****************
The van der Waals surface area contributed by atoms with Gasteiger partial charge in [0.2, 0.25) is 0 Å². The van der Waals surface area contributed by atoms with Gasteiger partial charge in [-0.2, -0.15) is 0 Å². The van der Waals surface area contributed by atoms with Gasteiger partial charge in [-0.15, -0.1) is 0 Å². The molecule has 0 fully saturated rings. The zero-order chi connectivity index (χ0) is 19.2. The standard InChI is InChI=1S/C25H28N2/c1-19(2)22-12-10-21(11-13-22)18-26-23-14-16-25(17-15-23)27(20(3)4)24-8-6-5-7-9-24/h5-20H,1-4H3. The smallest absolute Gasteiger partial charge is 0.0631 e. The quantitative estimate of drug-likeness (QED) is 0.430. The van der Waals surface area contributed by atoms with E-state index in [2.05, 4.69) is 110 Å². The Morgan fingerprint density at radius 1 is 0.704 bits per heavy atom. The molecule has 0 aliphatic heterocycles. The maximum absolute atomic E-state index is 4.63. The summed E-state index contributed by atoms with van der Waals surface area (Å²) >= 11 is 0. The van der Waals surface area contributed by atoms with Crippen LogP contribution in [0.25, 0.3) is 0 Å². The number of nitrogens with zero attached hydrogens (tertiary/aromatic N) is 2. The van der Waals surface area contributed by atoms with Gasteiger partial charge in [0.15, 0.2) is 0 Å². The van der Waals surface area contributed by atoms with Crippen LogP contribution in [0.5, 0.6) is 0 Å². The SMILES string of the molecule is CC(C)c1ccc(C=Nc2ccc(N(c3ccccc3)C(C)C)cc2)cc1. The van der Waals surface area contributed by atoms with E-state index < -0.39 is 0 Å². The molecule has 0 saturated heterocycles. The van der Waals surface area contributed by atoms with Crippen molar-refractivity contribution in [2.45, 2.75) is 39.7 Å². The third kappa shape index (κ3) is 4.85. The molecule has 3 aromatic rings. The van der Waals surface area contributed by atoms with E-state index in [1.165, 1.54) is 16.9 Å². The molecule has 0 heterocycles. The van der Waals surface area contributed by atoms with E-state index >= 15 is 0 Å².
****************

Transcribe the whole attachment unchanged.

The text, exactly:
The van der Waals surface area contributed by atoms with Gasteiger partial charge in [0.2, 0.25) is 0 Å². The van der Waals surface area contributed by atoms with Gasteiger partial charge in [-0.2, -0.15) is 0 Å². The van der Waals surface area contributed by atoms with Gasteiger partial charge in [-0.15, -0.1) is 0 Å². The molecule has 0 fully saturated rings. The zero-order chi connectivity index (χ0) is 19.2. The standard InChI is InChI=1S/C25H28N2/c1-19(2)22-12-10-21(11-13-22)18-26-23-14-16-25(17-15-23)27(20(3)4)24-8-6-5-7-9-24/h5-20H,1-4H3. The smallest absolute Gasteiger partial charge is 0.0631 e. The quantitative estimate of drug-likeness (QED) is 0.430. The van der Waals surface area contributed by atoms with E-state index in [2.05, 4.69) is 110 Å². The Morgan fingerprint density at radius 1 is 0.704 bits per heavy atom. The molecule has 0 aliphatic heterocycles. The maximum absolute atomic E-state index is 4.63. The summed E-state index contributed by atoms with van der Waals surface area (Å²) >= 11 is 0. The van der Waals surface area contributed by atoms with Crippen LogP contribution in [0.25, 0.3) is 0 Å². The number of nitrogens with zero attached hydrogens (tertiary/aromatic N) is 2. The van der Waals surface area contributed by atoms with Gasteiger partial charge in [0.15, 0.2) is 0 Å². The van der Waals surface area contributed by atoms with Crippen LogP contribution in [0.5, 0.6) is 0 Å². The SMILES string of the molecule is CC(C)c1ccc(C=Nc2ccc(N(c3ccccc3)C(C)C)cc2)cc1. The van der Waals surface area contributed by atoms with E-state index < -0.39 is 0 Å². The molecule has 0 saturated heterocycles. The van der Waals surface area contributed by atoms with Crippen molar-refractivity contribution in [2.45, 2.75) is 39.7 Å². The third kappa shape index (κ3) is 4.85. The molecule has 3 aromatic rings. The van der Waals surface area contributed by atoms with E-state index in [1.165, 1.54) is 16.9 Å². The molecule has 0 heterocycles. The van der Waals surface area contributed by atoms with E-state index >= 15 is 0 Å².